Located on Berlin’s Museum Island is the Neo-Classical building of the Neues Museum. Designed by the Prussian architect and builder Friedrich August Stuler, construction started in 1841 and the Museum was opened in 1859. King Frederick William IV commissioned Stuler to design the Neues (new) Museum to alleviate the lack of space for the growing collections at the Altes Museum. The plans for the Museum were considered ambitious at the time due to the first ever use in Berlin of a steam engine. As a consequence of poor ground quality, the Museum sits on 2344 wooden foundation piles.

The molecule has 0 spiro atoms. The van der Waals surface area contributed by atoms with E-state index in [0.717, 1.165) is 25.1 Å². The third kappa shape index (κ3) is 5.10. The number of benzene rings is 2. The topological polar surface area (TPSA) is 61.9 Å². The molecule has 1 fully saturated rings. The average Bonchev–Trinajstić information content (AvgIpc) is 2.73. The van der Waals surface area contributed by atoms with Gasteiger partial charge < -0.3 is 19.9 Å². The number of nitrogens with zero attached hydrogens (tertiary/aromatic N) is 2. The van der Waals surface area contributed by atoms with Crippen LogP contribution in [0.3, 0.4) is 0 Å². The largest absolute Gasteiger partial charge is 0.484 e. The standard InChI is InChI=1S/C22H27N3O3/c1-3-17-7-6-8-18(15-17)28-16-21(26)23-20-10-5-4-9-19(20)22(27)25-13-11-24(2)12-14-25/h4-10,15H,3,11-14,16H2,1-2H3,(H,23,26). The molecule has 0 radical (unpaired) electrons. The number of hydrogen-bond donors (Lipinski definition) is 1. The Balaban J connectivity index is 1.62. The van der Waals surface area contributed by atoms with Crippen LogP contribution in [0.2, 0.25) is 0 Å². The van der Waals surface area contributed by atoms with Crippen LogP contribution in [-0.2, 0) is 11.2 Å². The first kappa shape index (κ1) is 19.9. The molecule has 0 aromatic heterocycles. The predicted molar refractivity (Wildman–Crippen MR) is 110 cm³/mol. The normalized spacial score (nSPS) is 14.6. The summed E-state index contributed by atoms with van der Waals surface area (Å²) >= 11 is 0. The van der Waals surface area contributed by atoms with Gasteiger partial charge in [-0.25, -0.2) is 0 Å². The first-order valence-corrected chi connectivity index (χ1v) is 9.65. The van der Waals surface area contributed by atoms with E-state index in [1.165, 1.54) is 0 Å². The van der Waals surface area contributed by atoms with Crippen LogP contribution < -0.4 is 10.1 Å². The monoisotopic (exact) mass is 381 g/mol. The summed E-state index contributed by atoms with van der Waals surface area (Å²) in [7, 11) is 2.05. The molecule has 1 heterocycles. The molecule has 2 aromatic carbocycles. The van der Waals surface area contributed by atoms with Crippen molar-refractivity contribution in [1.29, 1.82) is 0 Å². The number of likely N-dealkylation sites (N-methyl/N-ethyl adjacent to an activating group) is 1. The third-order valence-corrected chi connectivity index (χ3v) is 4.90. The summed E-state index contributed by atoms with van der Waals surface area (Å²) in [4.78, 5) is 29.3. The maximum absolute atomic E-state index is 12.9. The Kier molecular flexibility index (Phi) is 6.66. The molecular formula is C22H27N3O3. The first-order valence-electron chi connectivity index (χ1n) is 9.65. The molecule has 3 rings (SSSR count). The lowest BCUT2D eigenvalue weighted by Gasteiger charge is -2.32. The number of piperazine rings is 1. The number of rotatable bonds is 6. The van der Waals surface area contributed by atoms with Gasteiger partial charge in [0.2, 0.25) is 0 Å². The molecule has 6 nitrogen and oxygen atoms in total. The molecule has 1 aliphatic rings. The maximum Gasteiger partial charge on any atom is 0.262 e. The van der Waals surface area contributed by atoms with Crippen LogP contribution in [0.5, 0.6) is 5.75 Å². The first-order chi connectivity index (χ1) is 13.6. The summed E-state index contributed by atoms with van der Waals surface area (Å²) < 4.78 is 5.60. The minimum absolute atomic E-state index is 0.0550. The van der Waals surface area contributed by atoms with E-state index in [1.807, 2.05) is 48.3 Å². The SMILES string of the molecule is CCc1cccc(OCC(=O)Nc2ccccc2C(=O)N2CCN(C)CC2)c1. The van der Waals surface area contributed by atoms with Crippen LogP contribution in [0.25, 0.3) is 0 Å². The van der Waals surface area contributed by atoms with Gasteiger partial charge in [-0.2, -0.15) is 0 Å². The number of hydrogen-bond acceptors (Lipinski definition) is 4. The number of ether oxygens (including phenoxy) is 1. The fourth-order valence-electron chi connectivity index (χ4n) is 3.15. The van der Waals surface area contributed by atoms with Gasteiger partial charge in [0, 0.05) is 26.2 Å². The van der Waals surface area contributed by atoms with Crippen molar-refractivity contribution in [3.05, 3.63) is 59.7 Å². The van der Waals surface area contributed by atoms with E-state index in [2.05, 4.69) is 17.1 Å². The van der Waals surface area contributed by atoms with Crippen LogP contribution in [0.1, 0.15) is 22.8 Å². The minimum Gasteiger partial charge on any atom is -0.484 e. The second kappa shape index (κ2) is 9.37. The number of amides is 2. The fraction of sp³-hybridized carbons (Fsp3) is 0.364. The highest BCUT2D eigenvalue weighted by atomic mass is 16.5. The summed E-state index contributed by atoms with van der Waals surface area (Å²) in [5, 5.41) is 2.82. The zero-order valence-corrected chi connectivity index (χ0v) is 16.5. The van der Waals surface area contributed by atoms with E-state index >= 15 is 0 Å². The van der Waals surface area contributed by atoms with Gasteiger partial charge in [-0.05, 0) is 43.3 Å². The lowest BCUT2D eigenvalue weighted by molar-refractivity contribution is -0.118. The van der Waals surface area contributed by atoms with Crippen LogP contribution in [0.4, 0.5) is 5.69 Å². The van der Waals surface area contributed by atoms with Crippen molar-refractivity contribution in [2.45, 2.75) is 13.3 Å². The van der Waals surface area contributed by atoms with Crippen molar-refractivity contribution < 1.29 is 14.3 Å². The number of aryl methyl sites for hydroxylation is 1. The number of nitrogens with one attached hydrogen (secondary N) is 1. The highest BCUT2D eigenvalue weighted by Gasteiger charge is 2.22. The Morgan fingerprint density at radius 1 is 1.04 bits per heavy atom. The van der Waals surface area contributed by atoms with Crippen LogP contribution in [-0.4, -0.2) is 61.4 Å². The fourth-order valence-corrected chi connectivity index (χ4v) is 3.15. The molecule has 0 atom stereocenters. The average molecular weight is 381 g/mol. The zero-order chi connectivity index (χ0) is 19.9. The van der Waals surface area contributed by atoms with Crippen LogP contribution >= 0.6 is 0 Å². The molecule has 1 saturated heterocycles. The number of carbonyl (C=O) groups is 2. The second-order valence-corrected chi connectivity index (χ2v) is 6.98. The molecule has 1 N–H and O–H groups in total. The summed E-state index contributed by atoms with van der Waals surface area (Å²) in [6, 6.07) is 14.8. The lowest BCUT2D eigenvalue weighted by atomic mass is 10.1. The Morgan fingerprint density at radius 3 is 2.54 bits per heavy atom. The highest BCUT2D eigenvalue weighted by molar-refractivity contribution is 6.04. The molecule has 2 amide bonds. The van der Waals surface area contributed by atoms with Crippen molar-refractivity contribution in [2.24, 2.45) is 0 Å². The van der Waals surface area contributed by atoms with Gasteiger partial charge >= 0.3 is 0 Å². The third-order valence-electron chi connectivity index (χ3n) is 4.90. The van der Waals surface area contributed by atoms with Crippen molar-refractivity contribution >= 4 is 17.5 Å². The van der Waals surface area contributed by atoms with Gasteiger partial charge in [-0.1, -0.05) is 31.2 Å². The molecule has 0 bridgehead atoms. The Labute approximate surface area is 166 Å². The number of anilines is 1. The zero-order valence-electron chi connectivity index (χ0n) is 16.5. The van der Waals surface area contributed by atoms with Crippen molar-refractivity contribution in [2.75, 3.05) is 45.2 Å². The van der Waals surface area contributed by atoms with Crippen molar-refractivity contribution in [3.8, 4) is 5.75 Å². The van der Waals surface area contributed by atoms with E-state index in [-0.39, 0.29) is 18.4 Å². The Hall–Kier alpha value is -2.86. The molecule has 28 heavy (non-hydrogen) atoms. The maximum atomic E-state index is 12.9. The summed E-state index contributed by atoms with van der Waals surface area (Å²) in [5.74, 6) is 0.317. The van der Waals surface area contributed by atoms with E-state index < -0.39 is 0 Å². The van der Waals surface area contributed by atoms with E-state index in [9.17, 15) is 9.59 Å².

The Museum was badly damaged during World War II and as a result, from 2003-2009 the building underwent reconstruction under the direction of the English architect David Chipperfield. In 1999, UNESCO designated the Museum Island in Berlin a World Heritage Site.